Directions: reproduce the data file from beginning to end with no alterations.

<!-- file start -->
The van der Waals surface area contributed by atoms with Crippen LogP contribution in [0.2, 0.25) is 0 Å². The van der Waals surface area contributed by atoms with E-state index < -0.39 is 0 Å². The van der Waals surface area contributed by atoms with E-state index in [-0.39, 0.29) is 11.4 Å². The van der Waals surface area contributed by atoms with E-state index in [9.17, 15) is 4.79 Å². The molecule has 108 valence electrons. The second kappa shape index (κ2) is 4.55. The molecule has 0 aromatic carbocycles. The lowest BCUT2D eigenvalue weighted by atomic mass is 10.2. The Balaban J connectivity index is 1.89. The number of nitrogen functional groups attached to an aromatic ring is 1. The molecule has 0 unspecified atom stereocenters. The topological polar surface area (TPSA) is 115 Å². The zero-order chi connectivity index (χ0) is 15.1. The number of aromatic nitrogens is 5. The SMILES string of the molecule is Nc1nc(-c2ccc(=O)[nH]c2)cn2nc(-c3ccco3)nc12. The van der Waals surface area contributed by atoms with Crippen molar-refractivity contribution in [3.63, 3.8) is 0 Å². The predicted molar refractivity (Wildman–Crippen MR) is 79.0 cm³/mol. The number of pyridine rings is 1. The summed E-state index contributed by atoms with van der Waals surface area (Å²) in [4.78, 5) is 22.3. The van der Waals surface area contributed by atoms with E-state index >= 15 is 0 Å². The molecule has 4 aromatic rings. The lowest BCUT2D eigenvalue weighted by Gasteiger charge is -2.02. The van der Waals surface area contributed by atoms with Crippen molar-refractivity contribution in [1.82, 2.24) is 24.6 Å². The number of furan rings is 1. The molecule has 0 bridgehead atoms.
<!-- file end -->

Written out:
The van der Waals surface area contributed by atoms with Crippen LogP contribution in [0.2, 0.25) is 0 Å². The van der Waals surface area contributed by atoms with E-state index < -0.39 is 0 Å². The van der Waals surface area contributed by atoms with E-state index in [-0.39, 0.29) is 11.4 Å². The van der Waals surface area contributed by atoms with E-state index in [9.17, 15) is 4.79 Å². The molecule has 108 valence electrons. The second kappa shape index (κ2) is 4.55. The molecule has 0 aromatic carbocycles. The lowest BCUT2D eigenvalue weighted by atomic mass is 10.2. The Balaban J connectivity index is 1.89. The number of nitrogen functional groups attached to an aromatic ring is 1. The molecule has 0 unspecified atom stereocenters. The topological polar surface area (TPSA) is 115 Å². The zero-order chi connectivity index (χ0) is 15.1. The number of aromatic nitrogens is 5. The SMILES string of the molecule is Nc1nc(-c2ccc(=O)[nH]c2)cn2nc(-c3ccco3)nc12. The van der Waals surface area contributed by atoms with Crippen molar-refractivity contribution in [3.63, 3.8) is 0 Å². The predicted molar refractivity (Wildman–Crippen MR) is 79.0 cm³/mol. The number of pyridine rings is 1. The summed E-state index contributed by atoms with van der Waals surface area (Å²) in [4.78, 5) is 22.3. The van der Waals surface area contributed by atoms with E-state index >= 15 is 0 Å². The molecule has 4 aromatic rings. The lowest BCUT2D eigenvalue weighted by Gasteiger charge is -2.02. The van der Waals surface area contributed by atoms with Crippen molar-refractivity contribution in [1.82, 2.24) is 24.6 Å². The number of furan rings is 1. The molecule has 0 bridgehead atoms.